Our submission on the Draft 2014/15 Annual Plan

Hamilton City Council’s Annual Plan for the coming 12 months has been open for submissions since April 2. This Friday 2nd May will be the closing date for submissions, so we’re running a series of posts this week outlining what’s in the plan and giving some guidance on making a submission in support of a more vibrant, liveable and sustainable city.

The homepage for HCC’s annual plan is here. Along with the full 63-page document (most of which is funding projections), it contains a summary of the plan and a handy guide to making a submission.

I encourage anybody wishing to make a submission to use the below as a base, amending where necessary to reflect your own views or interests. It is as simple as copying and pasting into the council’s online submission form.

NB: Although most of the online form’s identification fields are optional, I would strongly suggest they be completed, as submissions from people who haven’t identified themselves as Hamiltonians by virtue of their contact details might be given a lesser weighting or ignored outright.

Submission to Hamilton City Council on Draft 2014/15 Annual Plan


The council has practiced good fiscal management in recent years and it’s pleasing to see that the council expects to return to surplus by 2017. I would also like to recognise council’s efforts towards improving safety on our roads. The ongoing upgrades to the Hamilton Gardens have been well received, and I am delighted to see investment in upgrading parks and playgrounds over the coming year. I also eagerly await the reopening of the central city section of the river path.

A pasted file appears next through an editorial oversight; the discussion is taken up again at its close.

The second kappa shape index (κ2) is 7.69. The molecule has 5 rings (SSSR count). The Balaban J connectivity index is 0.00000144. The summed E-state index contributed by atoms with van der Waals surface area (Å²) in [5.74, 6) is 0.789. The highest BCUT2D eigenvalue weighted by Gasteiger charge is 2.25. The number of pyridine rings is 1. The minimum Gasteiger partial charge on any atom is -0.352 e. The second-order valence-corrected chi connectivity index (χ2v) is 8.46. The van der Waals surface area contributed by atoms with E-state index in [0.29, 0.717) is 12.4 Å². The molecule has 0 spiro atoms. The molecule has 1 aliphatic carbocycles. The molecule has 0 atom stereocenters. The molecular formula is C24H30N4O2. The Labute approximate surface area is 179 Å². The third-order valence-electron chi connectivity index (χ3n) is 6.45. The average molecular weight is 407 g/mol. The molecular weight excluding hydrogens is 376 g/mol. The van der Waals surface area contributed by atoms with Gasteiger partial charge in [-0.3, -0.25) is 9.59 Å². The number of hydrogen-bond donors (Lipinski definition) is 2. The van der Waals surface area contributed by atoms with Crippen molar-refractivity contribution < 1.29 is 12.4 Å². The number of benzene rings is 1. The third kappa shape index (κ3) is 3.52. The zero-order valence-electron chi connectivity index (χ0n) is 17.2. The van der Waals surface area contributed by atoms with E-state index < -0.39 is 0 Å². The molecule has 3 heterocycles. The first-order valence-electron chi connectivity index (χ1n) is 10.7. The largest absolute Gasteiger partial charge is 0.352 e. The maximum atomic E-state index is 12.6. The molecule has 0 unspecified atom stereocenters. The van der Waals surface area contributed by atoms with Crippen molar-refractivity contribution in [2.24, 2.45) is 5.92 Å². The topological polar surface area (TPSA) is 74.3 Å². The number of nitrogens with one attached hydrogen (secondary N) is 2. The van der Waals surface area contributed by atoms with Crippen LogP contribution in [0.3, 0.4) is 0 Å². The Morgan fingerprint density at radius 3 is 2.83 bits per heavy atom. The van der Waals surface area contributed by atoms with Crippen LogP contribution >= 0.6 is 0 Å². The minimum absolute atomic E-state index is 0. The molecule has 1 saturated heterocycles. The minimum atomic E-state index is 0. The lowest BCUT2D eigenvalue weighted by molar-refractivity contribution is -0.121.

I note that my submission is in accord with the council’s objectives in the transport arena as specified in the current 10-year plan, these being:

• Influence land use development so that it reduces the need to travel
• encourage alternative travel choices
• Provide safe options for all forms of transport of the existing network and planning for future development.

“One of our key challenges is to encourage people to consider travel alternatives to single occupancy car journeys.”

In light of the latter statement, I would argue that improving the perception of safety of cycling is likely to be a very cost-effective means of reducing single occupant car journeys.


I am confident that the increased number of citizens choosing to cycle for transport purposes has been noted by transport engineers within council, which demonstrates that past investment in cycling infrastructure has been largely well spent. With the recent opening of the nearby AvantiDrome/Home of Cycling we can expect to see further increase in cycling numbers. The council previously ran a series of automated and manual cycle counts, and I would request that these be reinstated to gauge the effects of the councils’s spending in this area. It is well known that targeted cycling infrastructure works ease road and parking congestion and tend to have very high Benefit/Cost Ratios.


Given the reduction in road congestion during school holidays, it is quite apparent that